- S Corps. Unlike C corps. and LLCs, S corps are limited to 100 domestic stockholders. Stockholders must be individuals, with limited exceptions for certain trusts, estates, and exempt organizations. Stockholders must also be U.S. citizens or residents. Ownership transferability is flexible and similar to that of C corps. Finally, the perpetual existence of the S corp is unaffected by the death or withdrawal of any stockholder.
- C Corps. Most venture and institutional investors favor C corps because they may have separate classes of stock, allowing for the creation of various levels of preferences, protections, and share valuations. A C corp is also the easiest type of entity to take public in an initial public offering.
- LLCs. Although LLCs may be attractive to businesses financed by a small number of corporate investors and/or individuals, they are often not suitable for companies planning to attract venture capital or pursue multiple rounds of funding. LLCs require complicated operating agreements that may render the operation of the LLC undesirably difficult with a high number of members. They may be unattractive to tax-exempt venture fund investors because their investment in a flow through entity may produce unrelated business taxable income. Finally, investors simply may be less familiar with LLCs and therefore less willing to invest in them.
- S Corps. S corps are not a popular entity choice because, in addition to presenting the same challenges to tax-exempt venture fund partners as those presented by LLCs, S corps are limited to one class of stock (meaning no preferred stock financings) and 100 stockholders. Such inflexible features are typically unattractive to venture investors.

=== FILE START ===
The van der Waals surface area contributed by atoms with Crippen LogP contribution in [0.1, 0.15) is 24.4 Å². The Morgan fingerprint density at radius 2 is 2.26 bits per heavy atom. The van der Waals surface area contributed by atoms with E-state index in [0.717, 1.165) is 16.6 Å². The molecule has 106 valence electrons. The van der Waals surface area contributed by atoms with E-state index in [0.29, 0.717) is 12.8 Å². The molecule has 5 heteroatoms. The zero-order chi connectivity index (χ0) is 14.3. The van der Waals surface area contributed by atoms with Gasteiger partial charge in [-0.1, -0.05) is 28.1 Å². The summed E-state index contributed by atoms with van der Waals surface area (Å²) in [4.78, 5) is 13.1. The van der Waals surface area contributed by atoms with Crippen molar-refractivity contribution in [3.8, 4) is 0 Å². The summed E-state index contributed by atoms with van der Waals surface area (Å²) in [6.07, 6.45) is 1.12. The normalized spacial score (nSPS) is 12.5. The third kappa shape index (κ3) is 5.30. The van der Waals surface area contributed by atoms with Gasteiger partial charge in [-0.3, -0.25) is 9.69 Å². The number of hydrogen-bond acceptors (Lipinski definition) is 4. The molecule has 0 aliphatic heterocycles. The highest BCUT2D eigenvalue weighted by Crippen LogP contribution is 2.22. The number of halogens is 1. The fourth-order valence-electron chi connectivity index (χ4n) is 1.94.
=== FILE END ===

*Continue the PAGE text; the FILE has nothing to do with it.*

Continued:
- C Corps. C corps have well-defined structural accountability, with governance responsibilities held separate and apart from the owners. Management is accountable to the board of directors and therefore has the ability to transact business without stockholder participation in each decision. However, corporations are required to pay attention to formalities that legislatures and courts have determined to be significant (e.g., meetings of boards of directors and maintenance of corporate bylaws, corporate minute books, stock ledger books, separate bank accounts, etc.).
- LLCs. LLCs operate more informally then C corps and are either managed directly by the owners or managed by one or more owners (or an outside party) designated to fulfill such responsibility. Unlike corporations, they are not bound by corporate formalities such as holding regular ownership and management meetings. However, in contrast to corporations, they do not operate under a well-defined regime of uniformity and legal precedent.
- S Corps. S corps operate in a manner similar to C corps. and must therefore adhere to statutory formalities for decision making.
- C Corps. Businesses that plan to use equity incentives (e.g. stock options) to attract and retain talent often prefer to operate as C corps. C corps can offer incentive stock option plans that allow employees to defer tax on the equity compensation until they sell the underlying stock. Additionally, C corps. may offer certain fringe benefits to employees that are tax-deductible to the company and also tax-free to the employee.
- LLCs. While an LLC may reward employees by offering them membership interests in the LLC, the equity compensation process is awkward and may be unattractive to employees. Furthermore, LLCs are not able to offer certain forms of equity compensation available to C corps., such as incentive stock options.
- S Corps. Although S corps can grant stock options, they should not be granted to non-U.S. residents. S corps are less flexible than C corps with regard to fringe benefits and must either report the benefits as taxable compensation to the employees or forfeit the fringe benefit deduction available to the company.